Nigeria Outlook 2013

Topics: Peak oil, Gross domestic product, Macroeconomics Pages: 28 (4711 words) Published: December 12, 2013
Quarterly update – December 2013
Final analysis by Nenad Pacek

Business and economic outlook

Nigeria















Executive summary
Facts
Economic fundamentals
Strategic business importance
Corporate sales and profit trends
Growth trends and drivers
Household consumption trends
Gross fixed investment trends
Government spending trends
Currency outlook
Interest rates and inflation outlook
Political risks to be aware of
Forecast table

Contents


















Almost 80% of companies managed to grow sales in 2010/2011/2012 and this number has dropped to 77% in 2013 amid rising competition
This makes Nigeria one of the most consistent and one of the strongest performers for corporate sales in MEA and in emerging markets
Over 50% of companies are growing in double digits, stronger than they anticipated Expectations for 2014 are mildly stronger – 84% of companies expect sales growth and half expect to grow in very solid double digits

Competitive pressures will continue to increase and affect margins as companies heavily prioritize Nigeria for emerging markets/Africa expansion
Real GDP grew 6.6% last year and it will reach 6.6% in 2013 (there is a small upside) Our central scenario is growth of 6.7% in 2014 and 6.5% in 2015 (oil price is a risk though) Growth will be mainly driven by non-oil sectors while oil production continues to struggle due to significant organized oil theft and resulting lower production In 2014 household spending will grow by 8%, corporate investment spending by 7%, government spending by under 8% and exports by 2.5%

Inflation has slipped to single digits (7.8% yoy) and it will average 8.9% this year and 9.2% next year as spending increases prior to 2015 elections

Executive summary I


















The budget for next year was drafted but governors are demanding changes and more spending – as usual the budget passage through parliament will be delayed and most spending out of the $28bn budget will go for recurrent expenditures Oil output is up slightly to 2.2m b/d, but still some 300,000 barrels short of capacity The power sector has largely been privatised and is now owned by local oligarchs The current account surplus will gradually narrow in the next two years and due to strong demand for dollars (strong imports) as well as some outflows expected with US Fed tapering in 2014, there will be more naira pressures than usual in the coming 2-3 years The naira is trading at 158.4 now (on the weaker side of the 150-160 trading band) and if oil prices go down in 2014, the naira could slip to over 160 The central bank is now intervening against depreciation to keep the naira within the trading band – there are enough reserves to intervene ($45bn, down from $47 three months ago)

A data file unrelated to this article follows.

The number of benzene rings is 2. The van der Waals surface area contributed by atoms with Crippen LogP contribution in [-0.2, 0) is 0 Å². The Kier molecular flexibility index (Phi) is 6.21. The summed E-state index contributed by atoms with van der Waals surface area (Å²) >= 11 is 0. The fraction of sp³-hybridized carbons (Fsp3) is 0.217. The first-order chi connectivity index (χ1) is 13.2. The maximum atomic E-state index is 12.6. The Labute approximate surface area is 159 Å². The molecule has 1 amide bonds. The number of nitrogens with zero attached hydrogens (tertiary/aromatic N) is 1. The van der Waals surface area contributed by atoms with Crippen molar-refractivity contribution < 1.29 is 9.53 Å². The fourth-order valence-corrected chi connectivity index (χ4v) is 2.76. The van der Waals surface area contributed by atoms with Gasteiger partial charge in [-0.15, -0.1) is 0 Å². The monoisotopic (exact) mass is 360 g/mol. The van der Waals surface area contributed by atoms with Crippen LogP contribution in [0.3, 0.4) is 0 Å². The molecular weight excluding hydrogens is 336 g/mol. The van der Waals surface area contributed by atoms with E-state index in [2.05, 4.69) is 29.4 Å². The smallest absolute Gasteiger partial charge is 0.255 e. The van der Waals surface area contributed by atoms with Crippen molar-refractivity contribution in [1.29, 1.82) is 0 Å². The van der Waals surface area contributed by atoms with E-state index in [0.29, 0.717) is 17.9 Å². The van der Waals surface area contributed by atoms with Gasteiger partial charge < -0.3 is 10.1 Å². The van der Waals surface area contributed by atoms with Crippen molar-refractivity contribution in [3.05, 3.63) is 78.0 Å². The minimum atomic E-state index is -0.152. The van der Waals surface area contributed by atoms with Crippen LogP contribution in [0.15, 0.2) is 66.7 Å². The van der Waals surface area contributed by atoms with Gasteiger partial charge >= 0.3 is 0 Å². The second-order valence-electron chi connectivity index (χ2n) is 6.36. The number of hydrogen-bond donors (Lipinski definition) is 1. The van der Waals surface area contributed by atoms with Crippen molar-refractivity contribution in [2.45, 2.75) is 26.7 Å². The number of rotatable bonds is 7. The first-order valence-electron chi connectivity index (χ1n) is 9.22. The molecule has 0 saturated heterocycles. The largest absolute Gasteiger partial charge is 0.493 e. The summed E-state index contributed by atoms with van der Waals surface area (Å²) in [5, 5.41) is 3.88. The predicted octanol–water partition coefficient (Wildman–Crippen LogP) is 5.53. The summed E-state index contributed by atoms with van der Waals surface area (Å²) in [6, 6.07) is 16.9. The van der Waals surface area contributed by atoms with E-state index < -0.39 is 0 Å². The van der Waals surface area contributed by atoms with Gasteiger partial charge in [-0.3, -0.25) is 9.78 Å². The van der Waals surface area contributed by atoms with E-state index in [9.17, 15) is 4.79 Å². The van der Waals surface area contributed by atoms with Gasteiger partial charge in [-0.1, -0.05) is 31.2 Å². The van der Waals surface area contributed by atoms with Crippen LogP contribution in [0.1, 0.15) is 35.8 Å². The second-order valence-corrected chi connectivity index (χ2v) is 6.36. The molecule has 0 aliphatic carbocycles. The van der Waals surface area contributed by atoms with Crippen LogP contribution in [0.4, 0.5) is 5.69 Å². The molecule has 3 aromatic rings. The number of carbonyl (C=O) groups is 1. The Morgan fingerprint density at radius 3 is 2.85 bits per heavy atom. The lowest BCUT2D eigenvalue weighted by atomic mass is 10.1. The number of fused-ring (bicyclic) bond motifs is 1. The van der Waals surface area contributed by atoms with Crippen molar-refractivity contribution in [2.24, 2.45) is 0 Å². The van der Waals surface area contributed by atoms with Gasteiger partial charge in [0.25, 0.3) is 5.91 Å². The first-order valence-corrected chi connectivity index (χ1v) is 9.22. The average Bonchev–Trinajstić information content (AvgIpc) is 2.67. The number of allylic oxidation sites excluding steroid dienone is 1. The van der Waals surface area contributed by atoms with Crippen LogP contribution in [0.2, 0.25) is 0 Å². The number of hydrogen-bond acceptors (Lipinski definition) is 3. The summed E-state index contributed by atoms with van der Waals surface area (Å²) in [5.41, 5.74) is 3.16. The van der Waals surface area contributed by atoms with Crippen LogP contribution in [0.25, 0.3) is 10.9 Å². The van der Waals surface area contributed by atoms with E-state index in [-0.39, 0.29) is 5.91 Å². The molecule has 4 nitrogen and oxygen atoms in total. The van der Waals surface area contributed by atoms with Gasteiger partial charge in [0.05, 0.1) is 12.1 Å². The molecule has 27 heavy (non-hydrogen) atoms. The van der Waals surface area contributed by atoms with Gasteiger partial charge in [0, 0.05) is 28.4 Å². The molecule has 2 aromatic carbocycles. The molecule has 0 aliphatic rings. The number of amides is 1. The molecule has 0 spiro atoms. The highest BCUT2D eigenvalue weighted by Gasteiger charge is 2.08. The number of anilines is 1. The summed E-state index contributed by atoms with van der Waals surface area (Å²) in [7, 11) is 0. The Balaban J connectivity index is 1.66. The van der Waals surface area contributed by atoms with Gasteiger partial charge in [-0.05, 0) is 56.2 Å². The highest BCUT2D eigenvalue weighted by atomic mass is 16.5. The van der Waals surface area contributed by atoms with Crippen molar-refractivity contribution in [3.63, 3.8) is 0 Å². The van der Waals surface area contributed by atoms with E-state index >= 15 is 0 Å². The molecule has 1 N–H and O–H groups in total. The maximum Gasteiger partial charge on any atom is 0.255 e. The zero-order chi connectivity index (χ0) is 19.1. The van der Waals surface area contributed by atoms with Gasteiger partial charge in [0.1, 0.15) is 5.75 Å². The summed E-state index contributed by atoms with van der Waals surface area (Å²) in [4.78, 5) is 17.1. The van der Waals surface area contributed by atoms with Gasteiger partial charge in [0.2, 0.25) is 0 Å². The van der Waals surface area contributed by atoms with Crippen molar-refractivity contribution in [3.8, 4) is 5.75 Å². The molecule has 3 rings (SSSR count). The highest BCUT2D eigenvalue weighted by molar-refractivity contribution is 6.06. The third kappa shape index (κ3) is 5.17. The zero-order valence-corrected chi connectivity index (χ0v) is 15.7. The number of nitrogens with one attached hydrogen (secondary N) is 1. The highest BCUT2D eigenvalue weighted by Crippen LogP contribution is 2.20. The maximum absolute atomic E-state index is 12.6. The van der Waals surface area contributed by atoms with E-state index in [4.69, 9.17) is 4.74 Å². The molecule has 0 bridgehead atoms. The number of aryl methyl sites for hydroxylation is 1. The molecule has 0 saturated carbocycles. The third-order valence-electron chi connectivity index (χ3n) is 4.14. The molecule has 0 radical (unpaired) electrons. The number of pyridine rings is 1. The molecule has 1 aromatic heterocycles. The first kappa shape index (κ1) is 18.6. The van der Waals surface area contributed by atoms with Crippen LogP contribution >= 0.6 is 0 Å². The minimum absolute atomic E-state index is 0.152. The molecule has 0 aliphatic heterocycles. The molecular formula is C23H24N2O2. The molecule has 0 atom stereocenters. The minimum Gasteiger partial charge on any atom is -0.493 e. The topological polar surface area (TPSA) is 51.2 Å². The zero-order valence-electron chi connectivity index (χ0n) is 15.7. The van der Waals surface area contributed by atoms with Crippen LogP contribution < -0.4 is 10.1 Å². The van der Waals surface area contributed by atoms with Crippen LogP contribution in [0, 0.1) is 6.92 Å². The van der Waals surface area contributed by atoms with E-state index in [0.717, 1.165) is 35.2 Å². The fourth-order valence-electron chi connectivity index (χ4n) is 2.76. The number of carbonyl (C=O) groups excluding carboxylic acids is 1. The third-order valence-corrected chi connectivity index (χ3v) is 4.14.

The long-awaited petroleum bill is still not approved -- if it does not go through, Nigeria will face a gradual decline in oil production
To reduce reliance on oil, the government is now offering major incentives for mining of 34 minerals that exist in commercial quantities – this will help growth over the medium term
The ruling PDP has partly split and opposition is growing stronger prior to 2015 elections Pre-election spending will provide a boost to domestic demand in 2014

Executive summary II

















Population of over 170m, growing by a staggering 4.0 to 4.5m people per year 10th largest proven oil reserves in the world at 37bn barrels – largest in Africa after Libya (there are probably more unproven reserves, but in the absence of a proper petroleum law, new investments are rare – some new deals are now in the making for new offshore exploration) Due to lower exports to the US, together with incidences of theft and kidnappings, oil production is down from 1.95m b/d from 2.2m b/d in 2011 (the target for this year is 2.5m b/d), with plans for 4m b/d by 2022 (only...
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